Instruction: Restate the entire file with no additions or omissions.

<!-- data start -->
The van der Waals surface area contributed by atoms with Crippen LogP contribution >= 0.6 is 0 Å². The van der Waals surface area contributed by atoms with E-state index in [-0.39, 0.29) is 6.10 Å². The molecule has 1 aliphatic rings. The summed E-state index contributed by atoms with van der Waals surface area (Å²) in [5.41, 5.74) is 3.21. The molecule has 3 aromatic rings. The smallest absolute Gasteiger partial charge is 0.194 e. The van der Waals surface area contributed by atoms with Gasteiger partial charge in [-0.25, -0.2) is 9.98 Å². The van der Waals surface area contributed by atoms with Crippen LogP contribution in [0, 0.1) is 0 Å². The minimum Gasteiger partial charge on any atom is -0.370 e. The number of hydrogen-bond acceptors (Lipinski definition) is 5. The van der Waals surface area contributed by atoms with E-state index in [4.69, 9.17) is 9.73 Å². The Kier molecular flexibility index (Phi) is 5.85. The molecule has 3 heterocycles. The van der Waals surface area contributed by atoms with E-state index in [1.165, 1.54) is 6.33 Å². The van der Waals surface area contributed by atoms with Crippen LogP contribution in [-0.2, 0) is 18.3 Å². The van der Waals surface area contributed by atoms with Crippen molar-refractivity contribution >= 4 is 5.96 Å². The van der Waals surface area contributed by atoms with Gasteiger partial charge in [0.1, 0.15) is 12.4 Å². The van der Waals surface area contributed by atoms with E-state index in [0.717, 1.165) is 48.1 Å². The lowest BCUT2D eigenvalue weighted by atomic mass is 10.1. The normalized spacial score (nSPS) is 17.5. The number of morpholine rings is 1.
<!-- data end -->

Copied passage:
The van der Waals surface area contributed by atoms with Crippen LogP contribution >= 0.6 is 0 Å². The van der Waals surface area contributed by atoms with E-state index in [-0.39, 0.29) is 6.10 Å². The molecule has 1 aliphatic rings. The summed E-state index contributed by atoms with van der Waals surface area (Å²) in [5.41, 5.74) is 3.21. The molecule has 3 aromatic rings. The smallest absolute Gasteiger partial charge is 0.194 e. The van der Waals surface area contributed by atoms with Gasteiger partial charge in [-0.25, -0.2) is 9.98 Å². The van der Waals surface area contributed by atoms with Crippen LogP contribution in [0, 0.1) is 0 Å². The minimum Gasteiger partial charge on any atom is -0.370 e. The number of hydrogen-bond acceptors (Lipinski definition) is 5. The van der Waals surface area contributed by atoms with E-state index in [4.69, 9.17) is 9.73 Å². The Kier molecular flexibility index (Phi) is 5.85. The molecule has 3 heterocycles. The van der Waals surface area contributed by atoms with E-state index in [1.165, 1.54) is 6.33 Å². The van der Waals surface area contributed by atoms with Crippen LogP contribution in [-0.2, 0) is 18.3 Å². The van der Waals surface area contributed by atoms with Crippen molar-refractivity contribution >= 4 is 5.96 Å². The van der Waals surface area contributed by atoms with Gasteiger partial charge in [0.1, 0.15) is 12.4 Å². The van der Waals surface area contributed by atoms with E-state index in [0.717, 1.165) is 48.1 Å². The lowest BCUT2D eigenvalue weighted by atomic mass is 10.1. The normalized spacial score (nSPS) is 17.5. The number of morpholine rings is 1.